A Month of Socks

Hello! I must apologize – I have been terribly derelict in keeping my blog up-to-date. Yet again, it’s been a month since my last post. Somehow, I just never seem to find the time to sit down and write a post. I haven’t even picked up a book since Christmas! (Anyone who knows me, knows I never go anywhere without a book, so this is a shocker indeed). So the question is, what have I been doing with my time?

I have finally gathered up enough courage to try my hand at knitting socks. Gussets, turning heels, short rows, wrap and turns, magic loop (what is that?!) – it all just seemed so complicated. Not to mention sizing. I hate gauge. I’m horrible at it. Needless to say, I ended up frogging my first attempt (a toe-up sock) after finishing the heel turn because it was massive. That darn gauge!

I think I could have fit both feet into this, it was so big around.

I think I could have fit both feet into this, it was so big around.

I knit this sock following Jesse Loseberg’s Basic Toe-Up Socks pattern over on Ravelry. As you can see, it is too big in circumference. I also had some trouble following his instructions to calculate the length of the sock before increasing for the gusset. I did like his method for the toe and gusset increases though. I ended up using this increase method in my next attempt.

My second go at socks went better. I followed Liat’s Fingering Weight Sock Pattern over on KnitFreedom. You do have to register with her sight to view the patterns, but it its free, and you get emails with helpful tips and tricks. Since I had no idea at the time what magic loop was, nor did I have a circular needle smaller than a size 6, I followed her instructions using size 3 double pointed needles. Since my stitches were distributed on 3 needles for all but the first few rows of the sock, I just used a stitch marker to distinguish the stitches from “needle 1” and “needle 2.” As I mentioned above, I liked Jesse Loseberg’s method of increases, and used that in this pattern instead (having 2 stitches before or after the increase, instead of just one, and increasing by knitting into the stitch below). I also made the smallest size as I have tiny feet – I just bought some new heels for my friend’s bachelorette party next weekend in a 5.5 (not easy to find). Instead of the Invisible Rib Bind-off recommended in the pattern, I used Jeny’s Surprisingly Stretchy Bind-Off.

Socks 001Socks 002Socks 003

As you can see in the last picture, the leg and cuff of the sock look a bit stretched out. I do find myself tugging them up from time-to-time while wearing them. These were knit with Knit Picks Memories 100% Merino wool I picked up at a garage sale years ago. You can see in the photo some pilling going on: I machine washed them in cold water and partially dried them in the dryer – I will be washing by hand from now on.

For my next pair of socks, I didn’t find any sock yarn at my local craft store that I was particularly happy with – it all seemed a bit scratchy. I ended up deciding to try an acrylic yarn that felt very soft and was on sale (yay!) called Elegance by Loops and Threads. I started off with the size 3 double points, but wound up frogging and going down to size 2 double points. I also started with a cast-on of 10 st on each needle instead of 12, and only increased to 40 st on the heel needle with the gusset increases. After turning the heel, I had a total of 46 st. In the first round of ribbing for the cuff, I decreased 4 st evenly around for a total of 42 st, and continued in the ribbing until the cuff measure about 1.5 inches, then again used Jeny’s Surprisingly Stretchy Bind-Off.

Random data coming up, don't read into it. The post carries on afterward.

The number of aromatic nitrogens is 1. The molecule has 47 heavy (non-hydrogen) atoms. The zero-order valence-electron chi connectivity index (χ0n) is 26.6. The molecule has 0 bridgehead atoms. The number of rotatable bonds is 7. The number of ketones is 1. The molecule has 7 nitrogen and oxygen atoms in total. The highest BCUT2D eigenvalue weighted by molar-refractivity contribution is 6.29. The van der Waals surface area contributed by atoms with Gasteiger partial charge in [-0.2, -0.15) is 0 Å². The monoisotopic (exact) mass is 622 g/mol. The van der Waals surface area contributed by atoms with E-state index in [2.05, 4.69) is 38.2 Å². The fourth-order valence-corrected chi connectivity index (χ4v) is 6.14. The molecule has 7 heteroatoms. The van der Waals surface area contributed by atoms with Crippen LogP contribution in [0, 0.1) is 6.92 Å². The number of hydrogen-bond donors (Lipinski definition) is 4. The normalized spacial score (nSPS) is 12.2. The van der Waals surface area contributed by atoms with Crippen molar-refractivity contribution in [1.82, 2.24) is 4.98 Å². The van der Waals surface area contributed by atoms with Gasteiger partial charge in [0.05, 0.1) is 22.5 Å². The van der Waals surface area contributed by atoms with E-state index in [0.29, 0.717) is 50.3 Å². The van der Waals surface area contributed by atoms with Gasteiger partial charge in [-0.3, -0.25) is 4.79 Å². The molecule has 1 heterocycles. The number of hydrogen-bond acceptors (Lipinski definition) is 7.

Socks 005 Socks 006 Socks 004

I love that in toe-up socks, you have the ability to try them on as you go (if using double points, you do have to distribute on more needles to get them on your feet)! It saves you the trouble of getting all the way through the sock only to find it doesn’t fit. I’m currently working on a pair for my co-worker, Karen, who loved the thought of some warm, hand-knit socks. We’ve definitely had some fittings during lunch breaks, lol.

I have a top-down sock sitting on some needles too. The pattern was given to me by a client who has a friend that loves to knit socks. I had some trouble figuring out some of the instructions, so that has gone to the back burner while I finish up Karen’s Socks. These top-down socks are also going to be my first pair using the not-so-pleasing sock yarn from my craft store. So, it will be interesting on two fronts to see how these turn out: top-down and itchy wool sock yarn.

As always, questions and comments are welcome! If any of you are old-hands at knitting socks, I’d welcome any advice, favorite tips or patterns. I’ve only used the Fleegle heel in my successful socks, but I know there are a bunch of other methods out there. For any of you sock novices, I don’t know that I can offer much advice as of yet, but know that you are not alone, and you can do it!